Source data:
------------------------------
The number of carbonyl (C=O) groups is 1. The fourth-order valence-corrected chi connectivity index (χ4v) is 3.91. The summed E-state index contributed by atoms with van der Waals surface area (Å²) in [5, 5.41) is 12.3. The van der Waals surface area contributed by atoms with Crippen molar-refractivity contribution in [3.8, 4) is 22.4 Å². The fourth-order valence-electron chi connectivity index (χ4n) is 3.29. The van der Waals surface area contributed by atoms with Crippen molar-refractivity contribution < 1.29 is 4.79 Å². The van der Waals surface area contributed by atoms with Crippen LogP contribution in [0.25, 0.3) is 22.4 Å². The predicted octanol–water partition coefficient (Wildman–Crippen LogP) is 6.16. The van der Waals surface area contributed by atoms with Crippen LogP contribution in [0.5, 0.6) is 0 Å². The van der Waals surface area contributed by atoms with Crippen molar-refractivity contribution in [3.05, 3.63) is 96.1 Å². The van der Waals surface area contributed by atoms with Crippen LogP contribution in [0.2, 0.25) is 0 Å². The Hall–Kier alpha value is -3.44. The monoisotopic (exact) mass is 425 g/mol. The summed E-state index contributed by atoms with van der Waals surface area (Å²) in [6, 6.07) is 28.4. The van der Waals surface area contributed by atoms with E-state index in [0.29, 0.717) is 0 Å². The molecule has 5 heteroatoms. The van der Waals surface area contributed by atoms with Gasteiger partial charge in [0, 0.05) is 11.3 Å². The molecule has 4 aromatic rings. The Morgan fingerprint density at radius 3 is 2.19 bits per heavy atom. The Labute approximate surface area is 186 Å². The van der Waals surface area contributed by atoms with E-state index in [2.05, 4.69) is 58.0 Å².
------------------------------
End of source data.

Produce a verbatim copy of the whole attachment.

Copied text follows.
The number of carbonyl (C=O) groups is 1. The fourth-order valence-corrected chi connectivity index (χ4v) is 3.91. The summed E-state index contributed by atoms with van der Waals surface area (Å²) in [5, 5.41) is 12.3. The van der Waals surface area contributed by atoms with Crippen molar-refractivity contribution in [3.8, 4) is 22.4 Å². The fourth-order valence-electron chi connectivity index (χ4n) is 3.29. The van der Waals surface area contributed by atoms with Crippen molar-refractivity contribution < 1.29 is 4.79 Å². The van der Waals surface area contributed by atoms with Crippen LogP contribution in [0.25, 0.3) is 22.4 Å². The predicted octanol–water partition coefficient (Wildman–Crippen LogP) is 6.16. The van der Waals surface area contributed by atoms with Crippen LogP contribution in [0.5, 0.6) is 0 Å². The van der Waals surface area contributed by atoms with Crippen molar-refractivity contribution in [3.05, 3.63) is 96.1 Å². The van der Waals surface area contributed by atoms with Crippen LogP contribution in [0.2, 0.25) is 0 Å². The Hall–Kier alpha value is -3.44. The monoisotopic (exact) mass is 425 g/mol. The summed E-state index contributed by atoms with van der Waals surface area (Å²) in [6, 6.07) is 28.4. The van der Waals surface area contributed by atoms with E-state index in [0.29, 0.717) is 0 Å². The molecule has 5 heteroatoms. The van der Waals surface area contributed by atoms with Gasteiger partial charge in [0, 0.05) is 11.3 Å². The molecule has 4 aromatic rings. The Morgan fingerprint density at radius 3 is 2.19 bits per heavy atom. The Labute approximate surface area is 186 Å². The van der Waals surface area contributed by atoms with E-state index in [2.05, 4.69) is 58.0 Å².